Jump to content


From Wikipedia, the free encyclopedia
Position of the maxilla
Animation of the maxilla
PrecursorFirst branchial arch[1]
Anatomical terms of bone

In vertebrates, the maxilla (pl.: maxillae /mækˈsɪl/)[2] is the upper fixed (not fixed in Neopterygii) bone of the jaw formed from the fusion of two maxillary bones. In humans, the upper jaw includes the hard palate in the front of the mouth.[3][4] The two maxillary bones are fused at the intermaxillary suture, forming the anterior nasal spine. This is similar to the mandible (lower jaw), which is also a fusion of two mandibular bones at the mandibular symphysis. The mandible is the movable part of the jaw.



The maxilla is a paired bone - the two maxillae unite with each other at the intermaxillary suture. The maxilla consists of:[5]

Inferior surface of maxilla

It has three surfaces:[5]

  • the anterior, posterior, medial

Features of the maxilla include:[5]


Each maxilla articulates with nine bones: frontal, ethmoid, nasal, zygomatic, lacrimal, and palatine bones, the vomer, the inferior nasal concha, as well as the maxilla of the other side.[5]

Sometimes it articulates with the orbital surface, and sometimes with the lateral pterygoid plate of the sphenoid.


Anterior surface of maxilla at birth
Inferior surface of maxilla at birth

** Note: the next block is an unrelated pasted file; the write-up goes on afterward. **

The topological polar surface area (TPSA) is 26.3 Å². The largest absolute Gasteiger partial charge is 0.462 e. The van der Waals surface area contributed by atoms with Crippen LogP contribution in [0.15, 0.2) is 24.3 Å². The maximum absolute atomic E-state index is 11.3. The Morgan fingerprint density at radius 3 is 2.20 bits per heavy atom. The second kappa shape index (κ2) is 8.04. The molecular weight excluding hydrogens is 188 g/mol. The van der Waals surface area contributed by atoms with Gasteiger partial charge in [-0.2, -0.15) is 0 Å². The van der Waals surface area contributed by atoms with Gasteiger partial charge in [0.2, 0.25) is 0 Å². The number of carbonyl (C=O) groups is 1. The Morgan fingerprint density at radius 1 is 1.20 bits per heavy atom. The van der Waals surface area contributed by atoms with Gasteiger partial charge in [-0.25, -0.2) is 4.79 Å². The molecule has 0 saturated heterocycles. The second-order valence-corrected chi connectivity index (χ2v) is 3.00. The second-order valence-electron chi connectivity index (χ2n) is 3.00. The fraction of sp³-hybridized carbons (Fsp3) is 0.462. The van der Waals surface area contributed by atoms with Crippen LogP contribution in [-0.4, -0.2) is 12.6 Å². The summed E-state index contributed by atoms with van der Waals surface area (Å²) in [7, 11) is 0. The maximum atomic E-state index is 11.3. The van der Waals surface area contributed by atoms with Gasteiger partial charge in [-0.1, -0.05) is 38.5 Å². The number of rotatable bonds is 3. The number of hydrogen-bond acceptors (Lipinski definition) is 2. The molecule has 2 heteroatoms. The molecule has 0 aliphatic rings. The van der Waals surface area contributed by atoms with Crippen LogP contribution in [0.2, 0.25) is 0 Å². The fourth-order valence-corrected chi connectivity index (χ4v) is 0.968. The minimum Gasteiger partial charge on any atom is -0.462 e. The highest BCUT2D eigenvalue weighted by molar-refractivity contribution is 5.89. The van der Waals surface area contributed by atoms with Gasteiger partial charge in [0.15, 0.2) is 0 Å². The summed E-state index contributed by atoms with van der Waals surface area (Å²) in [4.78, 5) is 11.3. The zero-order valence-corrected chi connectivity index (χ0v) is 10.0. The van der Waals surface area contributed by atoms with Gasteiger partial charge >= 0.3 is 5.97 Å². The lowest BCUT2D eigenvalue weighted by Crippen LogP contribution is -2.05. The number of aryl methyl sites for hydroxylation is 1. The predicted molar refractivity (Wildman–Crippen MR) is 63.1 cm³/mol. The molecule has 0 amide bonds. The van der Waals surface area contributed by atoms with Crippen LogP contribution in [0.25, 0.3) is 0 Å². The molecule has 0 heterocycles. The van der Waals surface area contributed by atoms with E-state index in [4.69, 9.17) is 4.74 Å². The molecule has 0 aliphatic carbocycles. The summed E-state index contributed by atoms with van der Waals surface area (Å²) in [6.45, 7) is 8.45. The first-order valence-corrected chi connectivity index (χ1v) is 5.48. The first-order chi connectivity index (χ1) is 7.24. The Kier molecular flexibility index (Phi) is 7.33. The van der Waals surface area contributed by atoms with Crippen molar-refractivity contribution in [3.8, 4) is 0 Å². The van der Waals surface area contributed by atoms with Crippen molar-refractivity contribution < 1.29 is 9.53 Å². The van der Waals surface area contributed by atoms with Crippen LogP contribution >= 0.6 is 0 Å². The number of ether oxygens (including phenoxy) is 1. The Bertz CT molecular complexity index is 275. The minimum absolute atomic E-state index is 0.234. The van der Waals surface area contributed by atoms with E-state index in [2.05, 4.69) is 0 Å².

The maxilla is ossified in membrane. Mall and Fawcett maintain that it is ossified from two centers only, one for the maxilla proper and one for the premaxilla.[6][7]

These centers appear during the sixth week of prenatal development and unite in the beginning of the third month, but the suture between the two portions persists on the palate until nearly middle life. Mall states that the frontal process is developed from both centers.

The maxillary sinus appears as a shallow groove on the nasal surface of the bone about the fourth month of development, but does not reach its full size until after the second dentition.

The maxilla was formerly described as ossifying from six centers, viz.:

  • One, the orbitonasal, forms that portion of the body of the bone which lies medial to the infraorbital canal, including the medial part of the floor of the orbit and the lateral wall of the nasal cavity.
  • A second, the zygomatic, gives origin to the portion which lies lateral to the infraorbital canal, including the zygomatic process.
  • From a third, the palatine, is developed the palatine process posterior to the incisive canal together with the adjoining part of the nasal wall.
  • A fourth, the premaxillary, forms the incisive bone which carries the incisor teeth and corresponds to the premaxilla of the lower vertebrates.
  • A fifth, the nasal, gives rise to the frontal process and the portion above the canine tooth.
  • And a sixth, the infravomerine, lies between the palatine and premaxillary centers and beneath the vomer; this center, together with the corresponding center of the opposite bone, separates the incisive canals from each other.

Changes by age[edit]

At birth the transverse and antero-posterior diameters of the bone are each greater than the vertical.

The frontal process is well-marked and the body of the bone consists of little more than the alveolar process, the teeth sockets reaching almost to the floor of the orbit.